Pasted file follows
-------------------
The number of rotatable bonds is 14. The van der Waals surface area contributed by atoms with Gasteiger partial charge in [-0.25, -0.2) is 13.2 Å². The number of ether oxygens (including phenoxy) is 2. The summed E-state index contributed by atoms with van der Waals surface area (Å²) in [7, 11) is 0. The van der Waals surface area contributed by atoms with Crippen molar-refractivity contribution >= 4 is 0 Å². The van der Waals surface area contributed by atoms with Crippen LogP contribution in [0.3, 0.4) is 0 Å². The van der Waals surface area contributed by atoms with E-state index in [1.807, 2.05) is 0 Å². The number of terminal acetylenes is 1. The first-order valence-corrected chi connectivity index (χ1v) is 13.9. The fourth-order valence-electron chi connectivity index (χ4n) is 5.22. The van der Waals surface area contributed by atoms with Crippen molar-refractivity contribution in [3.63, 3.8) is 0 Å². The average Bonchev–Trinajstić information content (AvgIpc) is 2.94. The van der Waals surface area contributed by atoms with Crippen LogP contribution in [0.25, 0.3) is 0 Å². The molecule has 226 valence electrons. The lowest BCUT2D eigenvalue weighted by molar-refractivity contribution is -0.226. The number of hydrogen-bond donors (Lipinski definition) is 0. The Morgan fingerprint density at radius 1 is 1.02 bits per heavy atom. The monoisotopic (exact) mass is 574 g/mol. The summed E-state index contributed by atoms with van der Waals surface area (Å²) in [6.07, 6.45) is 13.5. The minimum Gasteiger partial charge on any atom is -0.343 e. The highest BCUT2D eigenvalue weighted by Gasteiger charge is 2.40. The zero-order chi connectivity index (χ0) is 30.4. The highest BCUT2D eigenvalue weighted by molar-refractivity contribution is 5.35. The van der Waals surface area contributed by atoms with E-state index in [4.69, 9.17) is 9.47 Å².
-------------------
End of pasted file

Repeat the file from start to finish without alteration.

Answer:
The number of rotatable bonds is 14. The van der Waals surface area contributed by atoms with Gasteiger partial charge in [-0.25, -0.2) is 13.2 Å². The number of ether oxygens (including phenoxy) is 2. The summed E-state index contributed by atoms with van der Waals surface area (Å²) in [7, 11) is 0. The van der Waals surface area contributed by atoms with Crippen molar-refractivity contribution >= 4 is 0 Å². The van der Waals surface area contributed by atoms with Crippen LogP contribution in [0.3, 0.4) is 0 Å². The van der Waals surface area contributed by atoms with E-state index in [1.807, 2.05) is 0 Å². The number of terminal acetylenes is 1. The first-order valence-corrected chi connectivity index (χ1v) is 13.9. The fourth-order valence-electron chi connectivity index (χ4n) is 5.22. The van der Waals surface area contributed by atoms with Crippen molar-refractivity contribution in [3.63, 3.8) is 0 Å². The average Bonchev–Trinajstić information content (AvgIpc) is 2.94. The van der Waals surface area contributed by atoms with Crippen LogP contribution in [0.25, 0.3) is 0 Å². The molecule has 226 valence electrons. The lowest BCUT2D eigenvalue weighted by molar-refractivity contribution is -0.226. The number of hydrogen-bond donors (Lipinski definition) is 0. The Morgan fingerprint density at radius 1 is 1.02 bits per heavy atom. The monoisotopic (exact) mass is 574 g/mol. The summed E-state index contributed by atoms with van der Waals surface area (Å²) in [6.07, 6.45) is 13.5. The minimum Gasteiger partial charge on any atom is -0.343 e. The highest BCUT2D eigenvalue weighted by Gasteiger charge is 2.40. The zero-order chi connectivity index (χ0) is 30.4. The highest BCUT2D eigenvalue weighted by molar-refractivity contribution is 5.35. The van der Waals surface area contributed by atoms with E-state index in [4.69, 9.17) is 9.47 Å².